The "shell-shocked military veteran" trope is one frequently employed by TV and Hollywood writers. After all, a former soldier haunted by the death and destruction of war who lashes out at those around him is an easy stereotype to play with. But post-traumatic stress disorder manifests differently in each person. In a series of tweets to clear up some popular misconceptions about the mental illness, one veteran responded to Sarah Palin's PSTD-Obama comment linking her son's alleged disorder to the president's lack of "respect" for veterans.
The same week Palin endorsed Republican presidential candidate Donald Trump, her 26-year-old son Track, an Iraq combat veteran, was arrested for a domestic violence incident involving his girlfriend.
"What my own son is going through, what he is going through coming back, I can relate to other families who feel ramifications of PTSD and some of the woundedness that our soldiers do return with," she told the audience at a Trump rally in Oklahoma. "And it makes me realize, more than ever, it is now or never for the sake of America's finest that we have that commander in chief who will respect them and honor them."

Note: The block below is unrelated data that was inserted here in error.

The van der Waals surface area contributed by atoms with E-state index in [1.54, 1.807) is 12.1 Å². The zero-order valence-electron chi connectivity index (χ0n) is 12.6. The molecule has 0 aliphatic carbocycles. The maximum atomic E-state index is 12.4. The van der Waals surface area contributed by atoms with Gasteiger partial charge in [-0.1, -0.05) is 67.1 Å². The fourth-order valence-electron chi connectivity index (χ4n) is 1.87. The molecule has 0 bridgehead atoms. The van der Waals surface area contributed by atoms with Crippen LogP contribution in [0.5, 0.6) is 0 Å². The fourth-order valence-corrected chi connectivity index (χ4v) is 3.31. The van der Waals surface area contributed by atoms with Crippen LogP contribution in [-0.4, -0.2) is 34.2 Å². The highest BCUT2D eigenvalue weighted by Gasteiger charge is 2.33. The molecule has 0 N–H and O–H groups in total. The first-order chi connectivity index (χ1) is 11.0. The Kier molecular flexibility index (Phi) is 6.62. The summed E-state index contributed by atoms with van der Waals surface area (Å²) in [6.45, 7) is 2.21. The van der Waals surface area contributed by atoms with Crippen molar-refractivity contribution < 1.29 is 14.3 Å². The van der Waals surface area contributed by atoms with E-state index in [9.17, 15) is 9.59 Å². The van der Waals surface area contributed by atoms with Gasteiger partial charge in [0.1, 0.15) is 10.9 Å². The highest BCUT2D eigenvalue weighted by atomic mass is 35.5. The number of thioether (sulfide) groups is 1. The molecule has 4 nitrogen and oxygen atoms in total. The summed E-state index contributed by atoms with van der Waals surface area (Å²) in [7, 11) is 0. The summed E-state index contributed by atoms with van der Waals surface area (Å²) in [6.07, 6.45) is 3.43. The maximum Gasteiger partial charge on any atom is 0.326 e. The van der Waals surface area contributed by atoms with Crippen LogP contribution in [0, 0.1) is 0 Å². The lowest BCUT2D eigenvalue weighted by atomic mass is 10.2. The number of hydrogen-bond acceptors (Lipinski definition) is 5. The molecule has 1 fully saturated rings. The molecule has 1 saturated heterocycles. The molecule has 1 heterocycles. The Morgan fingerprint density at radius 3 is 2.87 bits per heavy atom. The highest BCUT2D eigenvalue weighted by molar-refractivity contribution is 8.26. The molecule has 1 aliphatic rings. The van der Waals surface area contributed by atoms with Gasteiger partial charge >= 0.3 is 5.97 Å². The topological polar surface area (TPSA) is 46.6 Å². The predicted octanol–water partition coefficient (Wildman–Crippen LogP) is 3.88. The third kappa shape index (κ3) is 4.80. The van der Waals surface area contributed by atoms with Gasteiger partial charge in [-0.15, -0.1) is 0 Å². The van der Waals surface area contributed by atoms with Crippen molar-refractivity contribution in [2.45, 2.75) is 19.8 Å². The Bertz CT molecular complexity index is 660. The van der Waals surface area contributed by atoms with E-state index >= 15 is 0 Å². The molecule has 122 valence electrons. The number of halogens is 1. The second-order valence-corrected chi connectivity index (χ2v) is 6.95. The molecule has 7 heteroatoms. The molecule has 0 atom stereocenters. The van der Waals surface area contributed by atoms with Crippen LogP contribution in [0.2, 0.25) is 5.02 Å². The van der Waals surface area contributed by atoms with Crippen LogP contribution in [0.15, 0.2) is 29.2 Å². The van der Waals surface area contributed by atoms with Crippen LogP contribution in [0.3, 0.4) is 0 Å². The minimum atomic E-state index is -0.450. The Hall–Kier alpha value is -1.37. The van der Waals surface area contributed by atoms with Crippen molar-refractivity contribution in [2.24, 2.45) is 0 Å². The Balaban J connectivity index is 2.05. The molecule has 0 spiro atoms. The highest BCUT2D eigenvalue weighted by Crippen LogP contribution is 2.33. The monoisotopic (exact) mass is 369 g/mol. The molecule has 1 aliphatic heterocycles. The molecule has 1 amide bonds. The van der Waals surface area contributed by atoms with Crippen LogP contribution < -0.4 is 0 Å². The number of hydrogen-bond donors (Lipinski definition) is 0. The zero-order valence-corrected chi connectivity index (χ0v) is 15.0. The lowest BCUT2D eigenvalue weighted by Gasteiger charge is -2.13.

Many veterans quickly denounced the implication that President Obama was to blame for her son's actions, urging restraint from politicizing the illness that affects approximately 10 to 20 percent of veterans today.
"It's not President Obama's fault that Sarah Palin's son has PTSD," Paul Rieckhoff, head of the Iraq and Afghanistan Veterans of America, told NBC News. "PTSD is a very serious problem, a complicated mental health injury, and I would be extremely reluctant to blame any one person in particular."
One veteran, Nate Bethea, who also suffers from PTSD, took to Twitter to drop some blunt honesty on PTSD-sufferers and how they have a responsibility to uphold themselves to the same norms as everyone else.
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